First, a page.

Both are must-reads.
She’s got a point. Sometimes
<table>s do just behave better. Lately I’ve mostly been marking-up designs done by others, and thoes others are firmly in the fixed-width camp, so I haven’t had to worry so much about liquid columns. My problems tend to be vertical alignment: getting the tops — or worse yet, the bottoms — of variable-height elements to line up evenly. Perhaps I lack imagination, but I’ve not found any good way to do it. One can set a height for the elements that one hopes is enough to accommodate all the content, but one extra line of text and the whole thing goes bork.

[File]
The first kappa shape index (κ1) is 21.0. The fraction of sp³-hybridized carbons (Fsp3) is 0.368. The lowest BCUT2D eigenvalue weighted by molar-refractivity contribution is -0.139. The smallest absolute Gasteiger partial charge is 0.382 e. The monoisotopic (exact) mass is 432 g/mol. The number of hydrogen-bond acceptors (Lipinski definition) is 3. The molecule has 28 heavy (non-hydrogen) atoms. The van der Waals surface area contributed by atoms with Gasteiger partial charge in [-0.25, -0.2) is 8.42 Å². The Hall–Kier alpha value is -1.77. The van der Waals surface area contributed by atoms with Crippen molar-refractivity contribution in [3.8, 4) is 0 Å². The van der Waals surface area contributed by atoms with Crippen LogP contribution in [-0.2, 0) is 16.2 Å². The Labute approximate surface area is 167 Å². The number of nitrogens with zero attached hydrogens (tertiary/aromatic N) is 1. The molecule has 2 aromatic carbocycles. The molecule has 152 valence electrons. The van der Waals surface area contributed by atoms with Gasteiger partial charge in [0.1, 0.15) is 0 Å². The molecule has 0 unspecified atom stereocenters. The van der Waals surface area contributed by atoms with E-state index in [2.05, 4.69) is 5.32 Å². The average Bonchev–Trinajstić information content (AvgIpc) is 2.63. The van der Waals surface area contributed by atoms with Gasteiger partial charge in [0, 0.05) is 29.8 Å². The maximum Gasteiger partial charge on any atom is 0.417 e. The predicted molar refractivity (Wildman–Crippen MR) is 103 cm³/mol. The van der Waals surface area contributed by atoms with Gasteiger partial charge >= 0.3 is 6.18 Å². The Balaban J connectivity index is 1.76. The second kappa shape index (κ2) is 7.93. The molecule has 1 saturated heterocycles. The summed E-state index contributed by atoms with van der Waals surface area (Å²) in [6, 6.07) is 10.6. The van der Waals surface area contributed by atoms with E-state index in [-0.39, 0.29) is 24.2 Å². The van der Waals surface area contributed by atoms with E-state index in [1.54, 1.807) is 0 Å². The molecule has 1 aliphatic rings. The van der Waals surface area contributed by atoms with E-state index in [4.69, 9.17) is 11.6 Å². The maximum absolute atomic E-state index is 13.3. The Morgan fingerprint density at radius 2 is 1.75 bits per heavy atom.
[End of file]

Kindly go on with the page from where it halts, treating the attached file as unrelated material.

Personally, I’m with Eric: the lack of a grid-based layout system in CSS is a head-slapper, what-were-they-thinking omission. It’s the elephant in the corner when discussing the relative merits of
<table>s vs. CSS for layout. The CSS2 table-layout properties would more or less mitigate the problem, I suppose. But with IE 5 Mac & Win still about in appreciable numbers, table-layout just isn’t practical for most sites (yet).
Until it is, or until something better comes along, I fear the odd layout
<table> will continue creeping into web designs. And semantics and separation of style and structure will continue to suffer.
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